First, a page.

The U.S. and Israel are disagreeing publicly over Prime Minister Benjamin Netanyahu’s push to set “red lines” and deadlines for dealing with Iran’s nuclear activities.
An Israeli government official said yesterday that Secretary of State Hillary Clinton’s comment in an interview Sept. 9 with Bloomberg Radio that the U.S. is “not setting deadlines” for Iran won’t help deter its nuclear program, and may even put the Iranians at ease.
The Israeli official, who wasn’t authorized to give his name, said in a telephone briefing that without clear red lines being set by the international community, Iran won’t stop enriching uranium.
In Washington, State Department spokeswoman Victoria Nuland said yesterday that it’s “not useful” to be setting deadlines for negotiations or red lines. President Barack Obama previously has said that Iran won’t be allowed to obtain a nuclear weapon, she said, declining to elaborate.
Netanyahu and Israeli Defense Minister Ehud Barak have indicated that, as Iran proceeds with its nuclear work and negotiations stall, Israel may have no choice but to launch a preemptive strike in self-defense. Iran’s leaders have denied Israel’s right to exist.
Clinton said in the interview that economic sanctions are building pressure on Iran, and the U.S. still considers negotiations as “by far the best approach” to prevent the Islamic Republic from developing nuclear weapons.
Asked if the Obama administration will lay out sharper “red lines” for Iran or state explicitly the consequences of failing to negotiate a deal with world powers by a certain date, Clinton said, “We’re not setting deadlines.”
Netanyahu said Sept. 9 that the international community needs to send an unambiguous message. “Iran will not stop unless it sees clear determination by the democratic countries of the world and a clear red line,” he said.
Israel and the U.S. are now discussing this point, Netanyahu said in an interview with Canada’s CBC television.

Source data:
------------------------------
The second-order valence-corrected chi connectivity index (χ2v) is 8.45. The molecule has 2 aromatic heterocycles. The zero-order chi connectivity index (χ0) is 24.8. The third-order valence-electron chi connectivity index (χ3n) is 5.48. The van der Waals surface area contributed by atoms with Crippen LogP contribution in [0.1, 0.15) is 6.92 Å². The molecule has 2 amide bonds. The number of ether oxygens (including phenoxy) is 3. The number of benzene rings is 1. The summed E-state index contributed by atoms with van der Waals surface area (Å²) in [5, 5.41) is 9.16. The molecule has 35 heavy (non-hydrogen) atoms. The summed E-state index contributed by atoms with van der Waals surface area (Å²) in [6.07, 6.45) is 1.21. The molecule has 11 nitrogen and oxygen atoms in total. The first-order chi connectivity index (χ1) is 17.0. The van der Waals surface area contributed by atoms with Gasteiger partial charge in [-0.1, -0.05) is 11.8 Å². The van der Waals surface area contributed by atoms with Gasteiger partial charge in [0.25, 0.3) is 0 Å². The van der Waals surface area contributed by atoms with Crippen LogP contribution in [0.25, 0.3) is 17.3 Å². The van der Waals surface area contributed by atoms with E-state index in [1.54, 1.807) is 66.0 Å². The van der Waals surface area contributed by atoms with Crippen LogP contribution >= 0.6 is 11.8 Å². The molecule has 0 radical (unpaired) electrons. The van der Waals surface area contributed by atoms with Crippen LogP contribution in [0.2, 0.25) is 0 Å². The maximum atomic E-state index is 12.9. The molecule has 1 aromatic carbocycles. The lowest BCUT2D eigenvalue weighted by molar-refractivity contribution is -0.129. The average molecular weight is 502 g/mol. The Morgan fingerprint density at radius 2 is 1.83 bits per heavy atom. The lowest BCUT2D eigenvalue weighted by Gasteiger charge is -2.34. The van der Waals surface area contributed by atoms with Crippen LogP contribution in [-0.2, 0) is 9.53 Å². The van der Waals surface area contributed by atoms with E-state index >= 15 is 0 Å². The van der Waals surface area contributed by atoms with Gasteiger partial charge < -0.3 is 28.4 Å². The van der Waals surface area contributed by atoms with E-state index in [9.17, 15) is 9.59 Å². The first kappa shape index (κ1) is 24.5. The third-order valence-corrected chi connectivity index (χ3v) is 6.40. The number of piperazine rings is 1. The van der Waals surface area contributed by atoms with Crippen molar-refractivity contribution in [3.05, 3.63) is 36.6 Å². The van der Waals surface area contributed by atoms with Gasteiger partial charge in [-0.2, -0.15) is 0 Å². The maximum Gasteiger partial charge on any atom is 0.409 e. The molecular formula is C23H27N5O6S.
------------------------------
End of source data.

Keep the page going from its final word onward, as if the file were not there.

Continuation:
“The clearer the message on these red lines is, the clearer it is to the Iranian leadership,” Israeli Minister of Environmental Protection Gilad Erdan, a member of Netanyahu’s Likud party, said on Israel Radio today. “Regretfully such a clear message hasn’t been sent by the U.S.”
While the U.S. and Israel share the goal that Iran not acquire a nuclear weapon, Clinton said there is a difference in perspective over the time horizon for talks.
“They’re more anxious about a quick response because they feel that they’re right in the bull’s-eye, so to speak,” Clinton said. “But we’re convinced that we have more time to focus on these sanctions, to do everything we can to bring Iran to a good-faith negotiation.”
At a State Department briefing yesterday, Nuland said the U.S. is in close consultation with Israel and cited previous remarks by Obama. “The president has said again and again, unequivocally, that we will not allow Iran to obtain a nuclear weapon,” she said.
The United Nations’ atomic agency convened a meeting yesterday in Vienna. U.S. officials say the talks will provide an important assessment of Iran’s nuclear progress and the pressure the international community should exert to halt it.